Before I got to Gate City, I stopped at a restaurant in a stand of pines. It was an old place, all glass across the front. When I got inside, the place smelled more like a bar than a restaurant. I sat down in a booth. The waitress asked me if I wanted coffee, and I nodded. The sun broke through the window and the ceramic cup she set in front of me steamed. Snow thickened on the pavement outside, and an old man in a felt hat fell right on his behind coming in. He picked himself up, but he left his hat laying in the gravel. On the wall between the windows at my booth, there was a picture in a dime store frame of an airplane landing in the straightaway in front of the restaurant. My brother and I sat with our parents in places like this many a night when we were little, trading punches by the light of a jukebox.

          “What can I get you?” The way the waitress chewed her gum reminded me of every girl I ever hated.

          I said, “I need another minute.”

          The waitress didn’t smile when she said, “Honey, you all right?”

          “Last night, I was at the hospital,” I said.

          The waitress dropped her hands to her side, but her jaw kept working that gum.

          “They had a TV bolted to the wall.” I put my hands around my coffee mug and squeezed on it. The warmth, the squeeze, made me feel better. “They was an astronaut movie on.” That was true. There was. “One of the astronauts was floating around outside the spaceship breathing through a huge long tube like a professional carpet cleaner uses.”

          The waitress sat down. “I seen that. The dude’s tube broke loose from the space ship and it flopped real slow like a water snake.” The waitress showed me how the tube flopped with her arm. It was exactly the way it was.

          I nodded at the waitress. “And the astronaut turned real slow away from the ship. Head over heels.” I leaned towards the waitress. “Twisting out into the nothing.”

          “And they showed a closeup of his face,” the waitress said.

          “And he was smiling.”

          “It was so creepy,” the waitress said.

          “Yes it was.”

          The waitress stood up. She shook her head and popped her ballpoint open and touched the point of it to my page in her order book. She raised her chin like my time was up. She was wanting to be tough, but her eyes had a rattled look. Least I thought they did. I ordered chocolate chip pancakes and a chocolate milkshake. When the waitress went to put the order in, I went out to the truck and got in. 

End Part Three


Read Escape Velocity Part Two: Smother

Read Escape Velocity Part One: Driving Lesson

Coming in December, 2012:  Act Two of Trampoline:  Reckoning Part One: Dead Cow in the Creek

Author's Statement:

I was born in North Carolina in 1963 and was raised in Kingsport, Tennessee, a child of the Tennessee Eastman Company, Pals Sudden Service, and the voice of the Vols, John Ward. My dad was a warehouse supervisor and my mom a registered nurse. I went to college at Wake Forest University in Winston-Salem, North Carolina where I was a DJ for a student radio station I helped start. I went to graduate school at the University of Massachusetts at Amherst and got a masters in American Studies. I worked as a pickle packer, a forklift driver, and eventually landed a job as marketing and educational services director for Appalshop in Whitesburg, Kentucky in 1989. At Appalshop I worked with public schoolteachers on arts and education projects. I met my wife, Robin Lambert, at a conference in 1992, and we bonded over an interest in rural communities and an opposition to school consolidation. We married in 1993. She is my heart's delight. Since 1997, I have been the director of the Appalachian Program at Southeast Kentucky Community & Technical College in Cumberland, Kentucky. I am one of the producers of Higher Ground, a series of community musical dramas based on oral histories and grounded in discussion of local issues. I am also a faculty coordinator of the Crawdad student arts series. I have had fiction published in Appalachian Heritage and have attended the Appalachian Writers Workshop in Hindman every year since 2006.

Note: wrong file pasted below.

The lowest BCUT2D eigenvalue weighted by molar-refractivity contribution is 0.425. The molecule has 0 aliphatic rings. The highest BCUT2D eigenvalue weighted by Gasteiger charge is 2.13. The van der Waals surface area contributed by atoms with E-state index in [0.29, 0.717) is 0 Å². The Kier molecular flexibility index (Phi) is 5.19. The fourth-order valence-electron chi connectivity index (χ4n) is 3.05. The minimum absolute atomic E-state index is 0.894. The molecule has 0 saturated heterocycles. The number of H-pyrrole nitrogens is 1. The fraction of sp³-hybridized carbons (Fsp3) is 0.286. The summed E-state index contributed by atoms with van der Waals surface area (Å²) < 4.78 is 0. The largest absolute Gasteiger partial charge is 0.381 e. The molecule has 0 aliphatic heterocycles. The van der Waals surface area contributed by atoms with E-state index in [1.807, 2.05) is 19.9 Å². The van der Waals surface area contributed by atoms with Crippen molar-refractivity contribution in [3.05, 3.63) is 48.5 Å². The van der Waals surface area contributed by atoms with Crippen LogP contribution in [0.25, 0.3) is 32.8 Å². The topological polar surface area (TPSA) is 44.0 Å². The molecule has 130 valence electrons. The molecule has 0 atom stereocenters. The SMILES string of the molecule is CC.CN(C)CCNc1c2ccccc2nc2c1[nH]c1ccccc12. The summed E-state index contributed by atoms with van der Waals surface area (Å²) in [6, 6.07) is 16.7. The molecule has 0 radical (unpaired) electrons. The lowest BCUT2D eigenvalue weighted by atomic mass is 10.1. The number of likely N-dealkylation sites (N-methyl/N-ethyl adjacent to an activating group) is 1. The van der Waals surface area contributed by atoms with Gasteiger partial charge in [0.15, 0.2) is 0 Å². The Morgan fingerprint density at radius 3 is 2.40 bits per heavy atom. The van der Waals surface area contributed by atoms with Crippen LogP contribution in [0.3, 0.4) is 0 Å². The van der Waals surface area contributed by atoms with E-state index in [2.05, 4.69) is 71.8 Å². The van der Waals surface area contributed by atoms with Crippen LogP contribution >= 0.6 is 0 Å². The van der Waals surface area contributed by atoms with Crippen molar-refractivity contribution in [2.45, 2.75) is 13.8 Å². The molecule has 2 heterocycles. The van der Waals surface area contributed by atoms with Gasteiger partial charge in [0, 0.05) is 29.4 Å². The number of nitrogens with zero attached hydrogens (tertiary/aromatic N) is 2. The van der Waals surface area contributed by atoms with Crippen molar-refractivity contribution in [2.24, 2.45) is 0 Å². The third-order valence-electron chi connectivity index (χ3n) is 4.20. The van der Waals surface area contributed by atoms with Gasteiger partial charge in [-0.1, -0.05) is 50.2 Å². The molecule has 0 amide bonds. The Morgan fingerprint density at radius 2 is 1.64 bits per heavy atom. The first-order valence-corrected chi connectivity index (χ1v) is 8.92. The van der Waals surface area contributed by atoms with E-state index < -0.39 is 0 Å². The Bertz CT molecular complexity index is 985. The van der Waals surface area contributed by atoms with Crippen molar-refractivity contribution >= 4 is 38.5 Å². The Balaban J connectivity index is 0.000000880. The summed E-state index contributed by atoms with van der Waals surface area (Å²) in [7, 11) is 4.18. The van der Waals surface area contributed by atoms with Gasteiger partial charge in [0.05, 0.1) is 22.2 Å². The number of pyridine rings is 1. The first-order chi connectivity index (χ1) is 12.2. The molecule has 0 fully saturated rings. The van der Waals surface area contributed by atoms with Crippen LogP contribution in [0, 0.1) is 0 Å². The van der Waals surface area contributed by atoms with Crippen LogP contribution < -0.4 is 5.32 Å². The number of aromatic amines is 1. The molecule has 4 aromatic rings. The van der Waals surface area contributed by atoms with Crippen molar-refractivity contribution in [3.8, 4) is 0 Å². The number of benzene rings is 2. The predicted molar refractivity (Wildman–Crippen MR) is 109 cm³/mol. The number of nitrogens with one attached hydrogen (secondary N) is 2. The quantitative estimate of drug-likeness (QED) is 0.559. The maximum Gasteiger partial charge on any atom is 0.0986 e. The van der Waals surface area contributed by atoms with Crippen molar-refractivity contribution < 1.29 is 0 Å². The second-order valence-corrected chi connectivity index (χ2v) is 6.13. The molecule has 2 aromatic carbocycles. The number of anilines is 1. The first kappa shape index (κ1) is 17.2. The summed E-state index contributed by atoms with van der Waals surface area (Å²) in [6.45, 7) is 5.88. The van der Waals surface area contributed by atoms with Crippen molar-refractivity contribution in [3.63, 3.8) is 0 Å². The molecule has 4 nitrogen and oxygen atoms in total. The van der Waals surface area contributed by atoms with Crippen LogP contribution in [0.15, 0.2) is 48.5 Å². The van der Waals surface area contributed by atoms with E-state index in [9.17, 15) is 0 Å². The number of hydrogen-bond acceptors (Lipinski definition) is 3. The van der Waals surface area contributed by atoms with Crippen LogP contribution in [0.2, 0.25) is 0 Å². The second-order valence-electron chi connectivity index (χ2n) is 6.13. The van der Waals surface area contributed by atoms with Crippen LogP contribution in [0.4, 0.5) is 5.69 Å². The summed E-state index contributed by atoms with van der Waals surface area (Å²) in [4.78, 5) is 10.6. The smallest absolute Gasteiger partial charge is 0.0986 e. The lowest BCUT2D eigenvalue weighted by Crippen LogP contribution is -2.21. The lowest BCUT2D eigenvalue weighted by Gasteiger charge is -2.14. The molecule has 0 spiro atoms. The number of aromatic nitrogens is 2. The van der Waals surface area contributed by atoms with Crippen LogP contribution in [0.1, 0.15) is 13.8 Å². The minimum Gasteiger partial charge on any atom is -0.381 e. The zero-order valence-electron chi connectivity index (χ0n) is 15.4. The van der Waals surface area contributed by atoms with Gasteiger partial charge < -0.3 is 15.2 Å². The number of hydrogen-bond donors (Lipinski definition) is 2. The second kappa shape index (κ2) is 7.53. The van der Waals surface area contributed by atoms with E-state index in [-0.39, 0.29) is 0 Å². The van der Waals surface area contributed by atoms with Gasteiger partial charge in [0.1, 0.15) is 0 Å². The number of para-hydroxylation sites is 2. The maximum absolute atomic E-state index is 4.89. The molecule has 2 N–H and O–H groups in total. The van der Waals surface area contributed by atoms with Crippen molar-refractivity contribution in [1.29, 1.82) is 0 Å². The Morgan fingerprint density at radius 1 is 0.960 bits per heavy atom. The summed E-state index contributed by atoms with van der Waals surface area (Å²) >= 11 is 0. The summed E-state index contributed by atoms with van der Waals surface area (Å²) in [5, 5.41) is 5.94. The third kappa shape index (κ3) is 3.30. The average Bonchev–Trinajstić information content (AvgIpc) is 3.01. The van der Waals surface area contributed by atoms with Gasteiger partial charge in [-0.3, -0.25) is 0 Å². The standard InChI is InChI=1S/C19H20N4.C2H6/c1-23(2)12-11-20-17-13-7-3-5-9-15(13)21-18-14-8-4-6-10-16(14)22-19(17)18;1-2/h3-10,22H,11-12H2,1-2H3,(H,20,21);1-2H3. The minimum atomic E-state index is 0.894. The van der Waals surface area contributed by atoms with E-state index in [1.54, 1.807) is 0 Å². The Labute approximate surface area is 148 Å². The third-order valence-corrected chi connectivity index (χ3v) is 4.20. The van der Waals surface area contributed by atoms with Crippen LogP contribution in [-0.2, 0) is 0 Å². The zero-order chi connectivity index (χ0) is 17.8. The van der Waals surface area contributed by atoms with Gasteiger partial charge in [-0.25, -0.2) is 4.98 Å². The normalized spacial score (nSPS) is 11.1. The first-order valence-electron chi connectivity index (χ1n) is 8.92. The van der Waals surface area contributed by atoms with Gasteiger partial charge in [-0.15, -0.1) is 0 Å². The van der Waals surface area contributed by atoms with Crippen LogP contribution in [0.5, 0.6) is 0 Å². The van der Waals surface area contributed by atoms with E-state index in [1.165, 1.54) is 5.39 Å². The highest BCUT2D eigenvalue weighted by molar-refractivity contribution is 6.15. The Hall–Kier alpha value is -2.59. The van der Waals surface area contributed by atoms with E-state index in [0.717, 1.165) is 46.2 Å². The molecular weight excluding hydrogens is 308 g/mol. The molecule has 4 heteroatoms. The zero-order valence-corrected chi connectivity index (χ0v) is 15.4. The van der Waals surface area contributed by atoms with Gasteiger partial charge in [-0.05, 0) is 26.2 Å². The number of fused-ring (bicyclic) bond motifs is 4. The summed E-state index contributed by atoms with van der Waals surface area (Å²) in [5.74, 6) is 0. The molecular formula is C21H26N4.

I have been working on the characters in Trampoline since 2006. The narrator is Dawn Jewell. She lives in a coalfield county in eastern Kentucky, and is in high school when Escape Velocity takes place. She's having a rough go of it. The sound of people telling one another stories is the most precious sound in the world. Trying to catch that sound on the page is my favorite part of writing. Most of my favorite writing—Flannery O'Connor's stories, the novels of Richard Price and Charles Portis—seems to me written by ear. When writing is going best for me, it's like taking dictation from voices I hear in my head. As far as the drawings go, I have drawn pictures all my life, much longer than I have written stories, and with more compulsion. Escape Velocity is the first time I have seriously tried to integrate fiction and drawing. I love episodic storytelling, especially the great HBO series—The Wire, Six Feet Under, Deadwood, etc.—and have enjoyed thinking about how to break a story into semi-coherent pieces.

—Robert Gipe